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I've created a very plain version of page flip onscroll. I made it to look like turning the pages of a book. It looks OK on browsers I have (Firefox 52.9, Chrome 49, IE8). Though the effect doesn't work on IE8 and similar old browsers, it still doesn't look messy. I want to use this presentation method on a website.

  • Are there any parts of the code that I need to create a fallback for?
  • Could this page be faster?
  • Are there any accessibility concerns?
  • Are there any 'Best Coding Practices' that I need to include here?
  • Any other improvements?

New Question:

  • Will this effect make viewing a page uncomfortable on touch devices?

CodePen: https://codepen.io/ZechariahRaman/pen/NOYbXL/

var h = 0,
  r = 1,
  y = 0,
  yh = 1,
  section = document.getElementsByTagName("section"),
  d = section[0];

function load() {
  h = window.innerHeight;
  r = 180 / h;
  for (var i = section.length - 1; i >= 0; i--) {
    section[i].style.position = "fixed";
  }
}

function turn() {
  y = window.pageYOffset;
  if (y == 0) {
    section[0].style.transform = "initial";
  }
  if (y >= 0 && y < h) {
    yh = y;
    d = section[0];
    section[1].style.transform = "initial";
  }
  if (y >= h && y < h * 2) {
    yh = y - h;
    d = section[1];
  }
  d.style.transform =
    "perspective(" + h * 5 + "px) rotate3d(1,0,0," + r * yh + "deg)";
}
* {
  padding: 0;
  margin: 0;
  box-sizing: border-box;
}

body {
  background-color: #274171;
  height: 300vh;
}

section {
  transform-origin: top;
  transition: all 0.3s ease;
}

#p1 {
  z-index: 3;
  background-color: #d9bd75;
}

#p2 {
  z-index: 2;
  background-color: #67a893;
}

#p3 {
  z-index: 1;
  background-color: #353cc9;
}

.page {
  margin: 1vh 9vw;
  height: 98vh;
  width: 80vw;
  display: flex;
}

p {
  margin: auto;
  font-size: 5em;
  padding: 0.5em;
  color: #fff;
  background-color: rgba(19, 41, 79, 0.7);
}
<body onload="load()" onresize="load()" onscroll="turn()">
  <section id="p1" class="page">
    <p>Hi</p>
  </section>
  <section id="p2" class="page">
    <p>Short Story</p>
  </section>
  <section id="p3" class="page">
    <p>The End</p>
  </section>
</body>

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  • \$\begingroup\$ "It works OK on browsers I have (Firefox, Chrome, IE8). But I want to use this presentation method on a website." Yes, websites are usually viewed with a browser. Is there a problem? \$\endgroup\$ – Mast Oct 18 '18 at 7:17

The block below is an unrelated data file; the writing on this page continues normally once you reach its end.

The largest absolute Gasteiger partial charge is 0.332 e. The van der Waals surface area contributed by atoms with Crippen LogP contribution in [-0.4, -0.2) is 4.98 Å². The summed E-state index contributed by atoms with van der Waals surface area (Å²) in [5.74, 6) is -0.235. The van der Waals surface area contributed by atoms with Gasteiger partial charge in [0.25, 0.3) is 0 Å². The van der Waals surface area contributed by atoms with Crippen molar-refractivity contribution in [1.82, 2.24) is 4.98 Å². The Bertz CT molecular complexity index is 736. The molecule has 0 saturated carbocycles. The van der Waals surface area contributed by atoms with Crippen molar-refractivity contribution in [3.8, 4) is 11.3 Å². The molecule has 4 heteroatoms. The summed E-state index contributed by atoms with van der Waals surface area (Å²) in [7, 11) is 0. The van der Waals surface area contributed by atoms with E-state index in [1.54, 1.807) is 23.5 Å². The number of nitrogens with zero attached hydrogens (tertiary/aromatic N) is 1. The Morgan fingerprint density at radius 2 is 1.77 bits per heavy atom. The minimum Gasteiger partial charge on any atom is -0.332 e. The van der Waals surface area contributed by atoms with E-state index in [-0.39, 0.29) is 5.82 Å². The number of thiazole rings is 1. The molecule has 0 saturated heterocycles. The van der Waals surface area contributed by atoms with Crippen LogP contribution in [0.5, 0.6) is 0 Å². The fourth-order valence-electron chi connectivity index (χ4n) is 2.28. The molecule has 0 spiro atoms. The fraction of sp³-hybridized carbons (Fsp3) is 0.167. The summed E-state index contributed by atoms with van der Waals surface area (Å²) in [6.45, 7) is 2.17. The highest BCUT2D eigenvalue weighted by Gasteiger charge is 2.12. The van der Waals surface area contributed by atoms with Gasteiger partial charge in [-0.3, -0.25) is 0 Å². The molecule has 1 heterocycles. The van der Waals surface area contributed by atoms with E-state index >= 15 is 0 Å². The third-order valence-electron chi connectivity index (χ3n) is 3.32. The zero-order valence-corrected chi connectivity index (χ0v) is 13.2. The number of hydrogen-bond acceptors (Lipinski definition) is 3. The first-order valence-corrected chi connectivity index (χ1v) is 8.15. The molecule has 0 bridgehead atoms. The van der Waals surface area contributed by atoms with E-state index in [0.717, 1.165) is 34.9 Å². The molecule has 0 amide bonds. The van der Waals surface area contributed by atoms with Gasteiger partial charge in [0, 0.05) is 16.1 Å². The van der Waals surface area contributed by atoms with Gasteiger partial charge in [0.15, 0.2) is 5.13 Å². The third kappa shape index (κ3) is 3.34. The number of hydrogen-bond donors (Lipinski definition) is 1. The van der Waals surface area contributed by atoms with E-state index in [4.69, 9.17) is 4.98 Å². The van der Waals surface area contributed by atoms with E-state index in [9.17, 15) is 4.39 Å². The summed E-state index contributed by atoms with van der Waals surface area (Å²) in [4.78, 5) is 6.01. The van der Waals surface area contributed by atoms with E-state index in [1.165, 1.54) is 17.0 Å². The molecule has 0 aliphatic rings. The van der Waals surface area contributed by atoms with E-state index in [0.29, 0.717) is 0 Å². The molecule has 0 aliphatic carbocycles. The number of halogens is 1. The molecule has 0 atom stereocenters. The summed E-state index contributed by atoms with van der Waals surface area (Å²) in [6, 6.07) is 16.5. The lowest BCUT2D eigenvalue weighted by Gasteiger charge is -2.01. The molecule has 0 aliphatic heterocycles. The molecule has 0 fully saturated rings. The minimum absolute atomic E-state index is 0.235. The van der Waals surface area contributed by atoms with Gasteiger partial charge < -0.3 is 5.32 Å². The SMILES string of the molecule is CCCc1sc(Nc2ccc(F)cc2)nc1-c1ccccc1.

• \$\begingroup\$ That's my personal opinion - just about browser compatibility. I want a second opinion on whether the code/method could be better. Or perhaps more user friendly. I'm new to coding, so I was also hoping to see if there is anything I shouldn't have used or could have implemented differently. \$\endgroup\$ – Zechariah Raman Oct 18 '18 at 7:54
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Declare variables in the smallest possible scope

It's recommended to declare variables in the smallest scope where they are needed. That way, the variable will not be visible where it should not be, and therefore it cannot be modified accidentally by mistake. It also makes understanding a program easier when you don't need to keep more variables in your head than necessary.

Therefore, since most of the variables are not needed in the global scope, move those declarations to the functions that need them.

Be careful with variable scope in JavaScript. Looking at this code, you may be mislead that the variable i is only visible within the loop:

  for (var i = section.length - 1; i >= 0; i--) {
    section[i].style.position = "fixed";
  }

But that's not the case. The variable is visible after the loop, and even before the loop (with value undefined).

In this particular example you want to replace the var with the let keyword, if your version of JavaScript supports it (like any non-ancient implementation). Using let, the variable will only be visible within the loop.

Avoid redundant variable initializations

In the posted code all variables are initialized at the time of declaration. But if the variables don't need an initial value, then this is just noise.

Order conditional terms by their values

It can improve readability when the terms in conditionals are in a consistent order. Take for example this piece:

  if (y >= 0 && y < h) {
    // ...
  }
  if (y >= h && y < h * 2) {
    // ...
  }

The first condition means y is between 0 and h, and the second means y is between h and h * 2. Although this is easy enough to see, the current writing style doesn't really help to see it.

Consider this alternative:

  if (0 <= y && y < h) {
    // ...
  }
  if (h <= y && y < h * 2) {
    // ...
  }

Now, the meaning hasn't changed, but it's much easier to see. And with this writing style, it's also easier to see that the two conditions will not be true at the same time, so the second if should in fact be an else if.

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